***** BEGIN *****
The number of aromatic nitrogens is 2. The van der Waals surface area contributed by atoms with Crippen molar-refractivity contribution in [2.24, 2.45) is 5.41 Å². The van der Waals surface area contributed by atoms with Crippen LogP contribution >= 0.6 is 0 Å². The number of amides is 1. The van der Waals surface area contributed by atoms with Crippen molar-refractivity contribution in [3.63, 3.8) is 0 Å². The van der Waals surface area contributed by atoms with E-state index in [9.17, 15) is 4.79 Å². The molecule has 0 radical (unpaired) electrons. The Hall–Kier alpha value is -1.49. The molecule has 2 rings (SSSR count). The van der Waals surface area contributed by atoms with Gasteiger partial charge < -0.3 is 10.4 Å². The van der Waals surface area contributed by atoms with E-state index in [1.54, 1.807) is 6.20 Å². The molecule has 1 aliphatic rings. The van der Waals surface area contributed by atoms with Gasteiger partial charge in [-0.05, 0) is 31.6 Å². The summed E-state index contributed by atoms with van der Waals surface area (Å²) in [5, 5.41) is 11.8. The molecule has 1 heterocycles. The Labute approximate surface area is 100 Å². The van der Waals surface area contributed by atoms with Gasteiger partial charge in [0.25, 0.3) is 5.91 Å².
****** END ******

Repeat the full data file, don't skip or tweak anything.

The number of aromatic nitrogens is 2. The van der Waals surface area contributed by atoms with Crippen molar-refractivity contribution in [2.24, 2.45) is 5.41 Å². The van der Waals surface area contributed by atoms with Crippen LogP contribution >= 0.6 is 0 Å². The number of amides is 1. The van der Waals surface area contributed by atoms with Crippen molar-refractivity contribution in [3.63, 3.8) is 0 Å². The van der Waals surface area contributed by atoms with E-state index in [9.17, 15) is 4.79 Å². The molecule has 0 radical (unpaired) electrons. The Hall–Kier alpha value is -1.49. The molecule has 2 rings (SSSR count). The van der Waals surface area contributed by atoms with Gasteiger partial charge < -0.3 is 10.4 Å². The van der Waals surface area contributed by atoms with E-state index in [1.54, 1.807) is 6.20 Å². The molecule has 1 aliphatic rings. The van der Waals surface area contributed by atoms with Gasteiger partial charge in [-0.05, 0) is 31.6 Å². The summed E-state index contributed by atoms with van der Waals surface area (Å²) in [5, 5.41) is 11.8. The molecule has 1 heterocycles. The Labute approximate surface area is 100 Å². The van der Waals surface area contributed by atoms with Gasteiger partial charge in [0.25, 0.3) is 5.91 Å².